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Be Curious My Friend: What do U.S.-China relations mean for Asian Americans?

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In this column, Thomas Lee discusses his fears about the tension between the U.S. and China, as well as the ramifications it has for Asian Americans.

by Thomas Lee

I’d like to say I’m looking forward to 2024. But that would be a bald-faced lie.

We’re heading into another presidential election and I’m still not over the last one. And just like 2020, it will probably be Trump versus Biden.

Already, I’ve seen headlines about the even crazier things Trump will do if he regains office.

But for me, one thing looms large above all else: China.  

I fear that the United States and China will fight a war and that millions of Asian Americans like myself will get caught in the crossfire. I fear deportations, incarcerations, blacklists, violence, and raw hatred.

You can call me paranoid. I call myself literate. Thumb through a history book and you’ll see that America throughout its 247-year-old history has demonstrated an unfortunate habit of lashing out against its own citizens because of a conflict with a foreign entity.

The United States has many gifts but context and cool logic are not among them.

It happened with the French during the XYZ Affair. It happened with the British during the War of 1812. It happened with the Germans during World War I. It happened with Communists during the Red Scare and Cold War. It happened with Arabs during the Persian Gulf War. It’s happening right now with Muslims because of Al Qaeda, ISIS, Taliban, Iran and Afghanistan.

And now we have the makings of an ugly conflict with China. President Xi Yinping, an ardent nationalist who fashions himself as another Mao Zedong, essentially made himself leader for life. He has promised China will take over Taiwan one way or the other.

China has also been aggressively trying to exert economic and territorial control over what it deems the natural sphere of influence in Asia, thereby butting heads with the United States and its allies in Japan, South Korea, the Philippines and Australia.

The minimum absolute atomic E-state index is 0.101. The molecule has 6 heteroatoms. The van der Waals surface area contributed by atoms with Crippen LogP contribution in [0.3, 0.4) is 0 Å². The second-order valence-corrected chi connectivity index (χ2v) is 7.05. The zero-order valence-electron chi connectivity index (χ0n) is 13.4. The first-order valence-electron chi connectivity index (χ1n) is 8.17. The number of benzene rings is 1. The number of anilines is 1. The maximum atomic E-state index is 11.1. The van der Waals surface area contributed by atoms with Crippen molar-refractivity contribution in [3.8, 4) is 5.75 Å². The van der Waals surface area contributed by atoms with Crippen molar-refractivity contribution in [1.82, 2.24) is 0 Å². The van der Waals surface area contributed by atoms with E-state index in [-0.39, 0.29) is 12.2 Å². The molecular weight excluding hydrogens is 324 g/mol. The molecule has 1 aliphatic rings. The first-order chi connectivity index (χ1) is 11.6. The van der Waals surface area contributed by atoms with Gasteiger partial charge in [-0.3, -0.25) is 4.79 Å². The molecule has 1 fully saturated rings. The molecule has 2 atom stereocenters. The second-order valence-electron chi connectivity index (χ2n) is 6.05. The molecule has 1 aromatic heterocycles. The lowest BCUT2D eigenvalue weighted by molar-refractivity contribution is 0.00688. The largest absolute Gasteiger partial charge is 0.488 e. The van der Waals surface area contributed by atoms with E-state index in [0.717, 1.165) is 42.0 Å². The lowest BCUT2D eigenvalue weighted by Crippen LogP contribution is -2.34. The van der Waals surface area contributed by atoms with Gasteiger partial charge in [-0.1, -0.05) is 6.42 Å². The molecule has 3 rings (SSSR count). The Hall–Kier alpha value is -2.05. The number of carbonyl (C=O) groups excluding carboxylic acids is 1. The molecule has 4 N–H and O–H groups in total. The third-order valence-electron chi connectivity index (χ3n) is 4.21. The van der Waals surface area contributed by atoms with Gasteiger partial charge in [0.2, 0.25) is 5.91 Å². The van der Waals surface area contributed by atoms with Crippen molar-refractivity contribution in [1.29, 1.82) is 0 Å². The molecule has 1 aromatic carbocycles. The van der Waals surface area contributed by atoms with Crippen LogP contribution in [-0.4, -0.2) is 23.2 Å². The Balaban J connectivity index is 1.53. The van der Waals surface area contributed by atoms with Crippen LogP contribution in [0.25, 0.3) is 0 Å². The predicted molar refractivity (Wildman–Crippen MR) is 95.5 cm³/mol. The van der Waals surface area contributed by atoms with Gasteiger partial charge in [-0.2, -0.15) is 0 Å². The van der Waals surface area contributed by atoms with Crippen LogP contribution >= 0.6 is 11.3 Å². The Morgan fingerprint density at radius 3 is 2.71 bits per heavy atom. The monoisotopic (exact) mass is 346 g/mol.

In the United States, President Biden has issued orders blocking China from acquiring technology like artificial intelligence. Members of Congress have called for the country to ban TikTok, which is owned by a company called ByteDance in China.

While in office, Trump, who campaigned on the premise that China’s trade policies cost American jobs, slapped tariffs on Chinese products. In response, China levied its own penalties on U.S. goods. FBI Director Christopher Wray told Congress that Chinese students and scholars posed an intelligence threat to the United States.

More disturbingly, Trump kept referring to the coronavirus as the “China Virus,” in which he accuses China of creating the virus out of a laboratory in Wuhan. (Scientists and intelligence agencies say the evidence is inconclusive so far). His words led to people attacking Asian Americans throughout the country. 

It’s getting ugly. But beyond current events, Asian Americans have always had good reason to worry. More so than any other racial/ethnic group in the United States, Asian Americans are often cast as foreigners. People frequently assume we don’t speak English. We often get asked where do we “really” come from, no matter if we are citizens or even born in the country.